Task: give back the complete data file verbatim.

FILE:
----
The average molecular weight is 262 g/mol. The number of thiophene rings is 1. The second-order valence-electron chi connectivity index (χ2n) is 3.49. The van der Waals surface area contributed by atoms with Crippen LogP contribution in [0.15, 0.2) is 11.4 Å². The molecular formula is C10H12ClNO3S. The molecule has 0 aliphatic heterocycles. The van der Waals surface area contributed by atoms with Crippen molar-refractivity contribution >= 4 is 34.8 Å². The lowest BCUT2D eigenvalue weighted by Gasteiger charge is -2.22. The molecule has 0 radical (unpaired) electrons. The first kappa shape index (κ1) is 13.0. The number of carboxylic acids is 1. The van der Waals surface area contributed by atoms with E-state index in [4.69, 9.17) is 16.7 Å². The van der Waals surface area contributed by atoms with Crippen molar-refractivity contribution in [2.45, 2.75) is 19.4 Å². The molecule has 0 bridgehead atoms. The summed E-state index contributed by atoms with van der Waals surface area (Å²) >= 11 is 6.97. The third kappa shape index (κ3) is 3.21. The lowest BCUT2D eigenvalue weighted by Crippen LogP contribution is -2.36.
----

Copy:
The average molecular weight is 262 g/mol. The number of thiophene rings is 1. The second-order valence-electron chi connectivity index (χ2n) is 3.49. The van der Waals surface area contributed by atoms with Crippen LogP contribution in [0.15, 0.2) is 11.4 Å². The molecular formula is C10H12ClNO3S. The molecule has 0 aliphatic heterocycles. The van der Waals surface area contributed by atoms with Crippen molar-refractivity contribution >= 4 is 34.8 Å². The lowest BCUT2D eigenvalue weighted by Gasteiger charge is -2.22. The molecule has 0 radical (unpaired) electrons. The first kappa shape index (κ1) is 13.0. The number of carboxylic acids is 1. The van der Waals surface area contributed by atoms with E-state index in [4.69, 9.17) is 16.7 Å². The van der Waals surface area contributed by atoms with Crippen molar-refractivity contribution in [2.45, 2.75) is 19.4 Å². The molecule has 0 bridgehead atoms. The summed E-state index contributed by atoms with van der Waals surface area (Å²) >= 11 is 6.97. The third kappa shape index (κ3) is 3.21. The lowest BCUT2D eigenvalue weighted by Crippen LogP contribution is -2.36.